It’s happened. I knew it would come sometime in my children’s learning adventure, I just didn’t plan for it to happen quite this soon. We have finally reached that point in life when my kids know more than I do.
If I’ve done things well, I will begin to work myself ‘out of a job’. As a parent, especially a homeschooling parent, my goal is to raise a fully functioning adult; four of them, in fact. In raising independent learners, it was inevitable that at some point they might discover things I have yet to explore.
So, what are parents to do when their children start to exceed their knowledge? How do we continue teaching them when they absorb facts faster than a sponge absorbs liquid?
Pride is hard to overcome. We’ve spent years educating our children and they have the nerve to start telling us we’re wrong? They want to explain how things are done, when events happened, and impart newfound knowledge to their parents.
Sure, we could get upset with them for correcting our poor grammar and interrupting our lessons with more details than we prepared. Or, we could make this a teachable moment. We need to be able to swallow our pride, accept that our children are eager to learn, and continue to teach.
It’s wonderful to learn new things and impart that wisdom to others who might be interested. However, we also need to learn the right time and place to share. We need to learn how to share. While our children might have learned facts we haven’t, they still need to learn how to share with kindness, grace, gentleness, and humility.
Learning new things should not fill us with self-righteous pride and arrogance. If that is the case, you have increased your knowledge base, certainly, but have yet to increase in wisdom. Wisdom is by far the more important of the two.
When our children wish to share all the exciting new things they are learning, expressing their interest in the topic, they can often times exhaust our patience. We need to remember that our children are learning and loving the adventure. The surest way to kill their enthusiasm is to become frustrated with them, belittle them, or refuse to hear their thoughts.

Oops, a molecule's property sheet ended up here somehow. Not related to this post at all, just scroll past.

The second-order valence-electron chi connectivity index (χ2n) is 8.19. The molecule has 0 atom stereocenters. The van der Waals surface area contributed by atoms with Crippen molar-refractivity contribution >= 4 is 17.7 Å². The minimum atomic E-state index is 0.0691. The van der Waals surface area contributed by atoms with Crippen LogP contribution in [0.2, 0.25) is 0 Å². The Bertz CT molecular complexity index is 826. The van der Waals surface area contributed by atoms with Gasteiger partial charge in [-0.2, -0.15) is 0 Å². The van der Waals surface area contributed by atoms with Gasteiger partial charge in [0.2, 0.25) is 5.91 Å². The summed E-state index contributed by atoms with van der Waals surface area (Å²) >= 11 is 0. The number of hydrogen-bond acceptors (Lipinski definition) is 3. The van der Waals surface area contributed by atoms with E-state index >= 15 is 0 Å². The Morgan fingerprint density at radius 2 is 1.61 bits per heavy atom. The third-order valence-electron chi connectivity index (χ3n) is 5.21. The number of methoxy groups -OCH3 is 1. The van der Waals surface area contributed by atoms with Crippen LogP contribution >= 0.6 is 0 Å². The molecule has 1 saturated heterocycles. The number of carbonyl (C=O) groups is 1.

Be open to hearing them and listen with attention to what they are trying to say. You never know, you might enjoy the lesson!
Show Some Respect
There is a fine line between sharing newfound information and disrespectfully tossing around facts to belittle parents or others in authority positions. Again, the purpose of increasing in knowledge is not to lord it over another and make them feel small.
When our children share with us, and others, they need to be mindful that respect remains intact. They should respect the life experience the adult has, respect the feelings of the adult being spoken to, and respect the role the Lord has given that person in their life. Yes; they might have knowledge to share, but that doesn’t give them an excuse to be rude to those around them.
It can be uncomfortable to admit our children know more about a certain topic than we do. But, to my way of thinking, this shows what a good job we have done as parents. Our children have been well-taught; they know how to find information for themselves, comprehend what they are reading, and are motivated to keep doing so. We ought to give ourselves a pat on the back and enjoy the fact that our children are learning, and we didn’t have to do a thing.
Encourage them to keep up the good work. Encourage them to keep sharing what they find with the family. Encourage their love of learning.
Our kids knowing a little more than we do in a particular area should not prevent us from continuing on with the remainder of their learning. If we feel out of our depth, it might be time to find other ways to assist them. However, this should not discourage us from trying our best and moving forward.
Things might need to change, but it doesn’t mean we need to give up. Keep pressing forward!
More or Just Different?
I’ve teased that my kids know more than I do, but, in truth, they don’t. They might have learned a few cool, new facts. They might remember dates better than I. What they’ve learned is not more, just different. Life experience and some Godly wisdom are on my side. (laughing)
If your children are avid learners, take heart; you’ve done a great job in your parenting. Do not be discouraged when your children spout facts you never knew, read more books than you can, program an app that makes your head swim, and/or cook better than you on any given day. Their increase is a direct reflection of the hard work and dedication you’ve put into their education. Be proud of what your children are accomplishing, and train them to use it wisely.
“Likewise, you who are younger, be subject to the elders. Clothe yourselves, all of you, with humility toward one another, for ‘God opposes the proud but gives grace to the humble.'” – I Peter 5:5
🔔Time to Chime In: If applicable, in what area has your child surpassed you in knowledge?